Agency Adoption: This is the most common way to adopt. Agencies facilitate adoption and provide assistance throughout the entire process. The agency can be private or public.

Child Order of Protection: When a child gets caught in the middle of a domestic violence dispute or is the victim, this order provides security to the child and protection from the accused party.

Child Support: When there is a divorce or the parents aren’t married, the parent who does not have sole custody of the child pays a required amount to assist with providing for the child.

Contempt of Court: When a party does not follow the decision or does not pay the mandated fees after a custody, domestic violence, or divorce case, they are in “contempt of court.” This brings the problem into the eyes of the court.

Visitation: This is the court given right of a parent or grandparent to temporarily visit with a child. This is commonly given during or after custody disputes.

Divorce: The dissolution of marriage by the court. When this occurs, the obligations and privileges that accompany marriage are now null and void.

Legal Separation: This is quite similar to divorce, however, the main difference is that couples can more easily reunite down the road. Some have the misconception that a couple must be legally separated before divorcing. A legal separation can be motioned to become a divorce after 90 days, however.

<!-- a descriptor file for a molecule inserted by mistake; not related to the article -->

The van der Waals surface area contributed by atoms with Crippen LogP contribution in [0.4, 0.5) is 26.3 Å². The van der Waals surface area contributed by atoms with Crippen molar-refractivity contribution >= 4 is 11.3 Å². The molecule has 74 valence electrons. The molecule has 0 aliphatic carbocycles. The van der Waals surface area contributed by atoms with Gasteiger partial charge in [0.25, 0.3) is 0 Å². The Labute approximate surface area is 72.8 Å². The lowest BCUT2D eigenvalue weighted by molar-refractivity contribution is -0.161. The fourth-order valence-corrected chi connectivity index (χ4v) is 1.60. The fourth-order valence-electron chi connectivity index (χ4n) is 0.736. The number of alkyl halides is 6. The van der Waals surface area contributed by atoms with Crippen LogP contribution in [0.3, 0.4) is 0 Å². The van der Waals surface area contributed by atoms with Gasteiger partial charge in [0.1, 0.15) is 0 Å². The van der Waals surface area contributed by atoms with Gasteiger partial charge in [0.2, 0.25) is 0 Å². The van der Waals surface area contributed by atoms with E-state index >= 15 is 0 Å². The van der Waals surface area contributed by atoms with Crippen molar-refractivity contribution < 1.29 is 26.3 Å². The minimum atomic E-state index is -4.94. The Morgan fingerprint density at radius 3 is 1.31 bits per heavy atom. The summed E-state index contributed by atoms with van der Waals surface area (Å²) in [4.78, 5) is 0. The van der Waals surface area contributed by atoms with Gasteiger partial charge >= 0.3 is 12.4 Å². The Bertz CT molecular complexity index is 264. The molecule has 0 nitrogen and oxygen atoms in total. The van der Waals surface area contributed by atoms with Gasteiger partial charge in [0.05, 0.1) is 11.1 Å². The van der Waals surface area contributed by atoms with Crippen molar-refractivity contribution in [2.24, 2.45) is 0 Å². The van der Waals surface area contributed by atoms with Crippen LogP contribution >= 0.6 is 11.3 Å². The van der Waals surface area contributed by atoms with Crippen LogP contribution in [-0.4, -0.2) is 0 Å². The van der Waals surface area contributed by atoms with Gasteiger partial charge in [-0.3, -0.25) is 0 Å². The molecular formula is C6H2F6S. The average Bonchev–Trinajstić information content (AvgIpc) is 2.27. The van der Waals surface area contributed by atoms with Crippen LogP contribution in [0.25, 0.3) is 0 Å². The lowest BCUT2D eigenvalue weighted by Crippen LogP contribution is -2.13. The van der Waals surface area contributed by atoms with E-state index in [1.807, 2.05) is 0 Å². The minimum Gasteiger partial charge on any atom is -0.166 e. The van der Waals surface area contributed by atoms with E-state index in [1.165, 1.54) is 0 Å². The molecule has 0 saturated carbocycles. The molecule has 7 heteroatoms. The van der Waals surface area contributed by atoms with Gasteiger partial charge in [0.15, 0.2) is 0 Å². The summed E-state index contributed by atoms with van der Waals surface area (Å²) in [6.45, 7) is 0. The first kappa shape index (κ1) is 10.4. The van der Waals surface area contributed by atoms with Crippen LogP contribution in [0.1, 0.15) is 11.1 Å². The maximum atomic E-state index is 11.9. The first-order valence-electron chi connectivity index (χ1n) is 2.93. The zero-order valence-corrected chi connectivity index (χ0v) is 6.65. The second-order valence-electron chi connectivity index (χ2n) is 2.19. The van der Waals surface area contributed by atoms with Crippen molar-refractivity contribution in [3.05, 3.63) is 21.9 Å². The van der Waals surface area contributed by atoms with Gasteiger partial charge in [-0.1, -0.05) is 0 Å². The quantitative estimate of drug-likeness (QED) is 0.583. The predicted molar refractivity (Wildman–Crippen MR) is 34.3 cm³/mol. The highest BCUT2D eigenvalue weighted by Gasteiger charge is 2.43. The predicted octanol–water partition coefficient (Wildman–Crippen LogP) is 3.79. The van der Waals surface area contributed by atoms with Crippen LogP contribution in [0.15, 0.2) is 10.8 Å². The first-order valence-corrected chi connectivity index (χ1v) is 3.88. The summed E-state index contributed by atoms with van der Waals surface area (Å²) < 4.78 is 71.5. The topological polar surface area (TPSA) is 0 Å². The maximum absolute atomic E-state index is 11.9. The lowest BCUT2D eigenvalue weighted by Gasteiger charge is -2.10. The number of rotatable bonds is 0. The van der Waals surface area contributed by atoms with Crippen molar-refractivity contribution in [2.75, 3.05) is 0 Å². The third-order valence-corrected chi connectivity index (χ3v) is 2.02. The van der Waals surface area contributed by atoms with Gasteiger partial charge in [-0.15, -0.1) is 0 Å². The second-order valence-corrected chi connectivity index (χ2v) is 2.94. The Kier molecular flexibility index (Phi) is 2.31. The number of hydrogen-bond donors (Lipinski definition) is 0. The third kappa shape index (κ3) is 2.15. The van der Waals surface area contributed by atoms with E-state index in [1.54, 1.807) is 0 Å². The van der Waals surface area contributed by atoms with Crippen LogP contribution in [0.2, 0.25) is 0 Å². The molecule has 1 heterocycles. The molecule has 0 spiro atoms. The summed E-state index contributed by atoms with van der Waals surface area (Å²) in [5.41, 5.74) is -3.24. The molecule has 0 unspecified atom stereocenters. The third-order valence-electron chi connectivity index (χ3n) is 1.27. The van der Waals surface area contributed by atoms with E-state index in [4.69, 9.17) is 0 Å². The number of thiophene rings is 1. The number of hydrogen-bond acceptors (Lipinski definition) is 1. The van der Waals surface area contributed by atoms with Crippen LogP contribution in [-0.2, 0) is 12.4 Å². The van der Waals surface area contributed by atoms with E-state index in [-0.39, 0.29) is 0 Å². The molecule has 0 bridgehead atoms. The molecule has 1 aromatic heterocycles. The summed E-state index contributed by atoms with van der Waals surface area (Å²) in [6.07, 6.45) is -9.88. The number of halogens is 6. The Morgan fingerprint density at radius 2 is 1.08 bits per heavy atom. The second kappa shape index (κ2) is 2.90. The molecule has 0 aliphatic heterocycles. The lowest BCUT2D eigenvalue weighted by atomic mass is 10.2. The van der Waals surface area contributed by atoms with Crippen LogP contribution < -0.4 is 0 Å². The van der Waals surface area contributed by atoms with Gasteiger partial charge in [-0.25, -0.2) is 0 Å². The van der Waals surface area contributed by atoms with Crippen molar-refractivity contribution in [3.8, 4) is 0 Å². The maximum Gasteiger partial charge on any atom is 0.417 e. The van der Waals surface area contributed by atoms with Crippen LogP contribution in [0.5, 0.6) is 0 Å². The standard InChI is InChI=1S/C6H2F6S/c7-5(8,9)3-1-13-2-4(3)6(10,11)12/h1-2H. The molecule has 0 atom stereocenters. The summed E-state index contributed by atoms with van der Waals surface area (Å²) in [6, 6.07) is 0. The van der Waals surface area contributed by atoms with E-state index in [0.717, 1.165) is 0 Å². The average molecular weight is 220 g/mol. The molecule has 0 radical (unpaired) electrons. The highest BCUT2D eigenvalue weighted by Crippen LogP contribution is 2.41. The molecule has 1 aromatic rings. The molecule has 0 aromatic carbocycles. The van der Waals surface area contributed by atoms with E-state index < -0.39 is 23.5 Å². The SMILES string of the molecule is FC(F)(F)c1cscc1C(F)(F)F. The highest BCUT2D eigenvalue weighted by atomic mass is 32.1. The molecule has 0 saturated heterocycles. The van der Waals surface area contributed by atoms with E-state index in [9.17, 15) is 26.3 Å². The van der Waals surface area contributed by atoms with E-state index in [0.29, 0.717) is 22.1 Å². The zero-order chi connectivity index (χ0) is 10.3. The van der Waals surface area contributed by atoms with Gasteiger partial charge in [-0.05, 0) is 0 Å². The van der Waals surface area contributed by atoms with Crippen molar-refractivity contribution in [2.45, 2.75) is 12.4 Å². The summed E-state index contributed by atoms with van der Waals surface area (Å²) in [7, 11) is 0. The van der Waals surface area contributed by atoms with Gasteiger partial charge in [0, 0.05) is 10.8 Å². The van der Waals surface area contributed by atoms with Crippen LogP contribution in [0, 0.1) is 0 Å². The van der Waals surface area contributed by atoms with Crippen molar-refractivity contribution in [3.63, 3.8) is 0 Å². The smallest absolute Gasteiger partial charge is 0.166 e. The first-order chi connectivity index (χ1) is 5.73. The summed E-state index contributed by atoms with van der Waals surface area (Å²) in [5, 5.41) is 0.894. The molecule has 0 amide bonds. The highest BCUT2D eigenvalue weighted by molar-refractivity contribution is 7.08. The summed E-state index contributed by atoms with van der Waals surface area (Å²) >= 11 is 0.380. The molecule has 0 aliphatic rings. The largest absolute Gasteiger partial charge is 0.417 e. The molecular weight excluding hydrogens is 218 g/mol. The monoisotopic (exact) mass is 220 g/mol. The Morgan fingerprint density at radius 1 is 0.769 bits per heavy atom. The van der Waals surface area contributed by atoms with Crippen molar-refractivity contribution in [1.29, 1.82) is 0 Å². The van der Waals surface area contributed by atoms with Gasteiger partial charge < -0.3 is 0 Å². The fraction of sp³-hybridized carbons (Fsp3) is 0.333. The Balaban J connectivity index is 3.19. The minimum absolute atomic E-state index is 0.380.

Domestic Violence: Any attempt to attack or assault another member of your family or household. This includes stalking, sexual assault, kidnapping, and harassment.

Emancipation: A child under the age of 18 becomes emancipated and parental legal obligations cease. This would include child support.

Paternity: This is the proof that a father is the biological parent of a child.

Prenuptial Agreement: Before a marriage, this provides a plan for assets and property in case the marriage ends.

Postnuptial Agreement: When a couple is married but does not have a prenuptial agreement, they can create a plan for assets and property, just in case the marriage ends. Property Division:

Spousal Support: After a divorce or separation, some parties are required to provide money or other support to their former spouse.

Temporary Restraining Order: A victim of domestic violence can be in danger of further violence while waiting for the trial determining whether or not they receive an Order of Protection. In this case, a temporary restraining order is provided.

Uncontested Divorce: When a couple comes to agreement and the divorce does not go to trial, it is deemed uncontested. This lessens costs and provides for a more amicable process.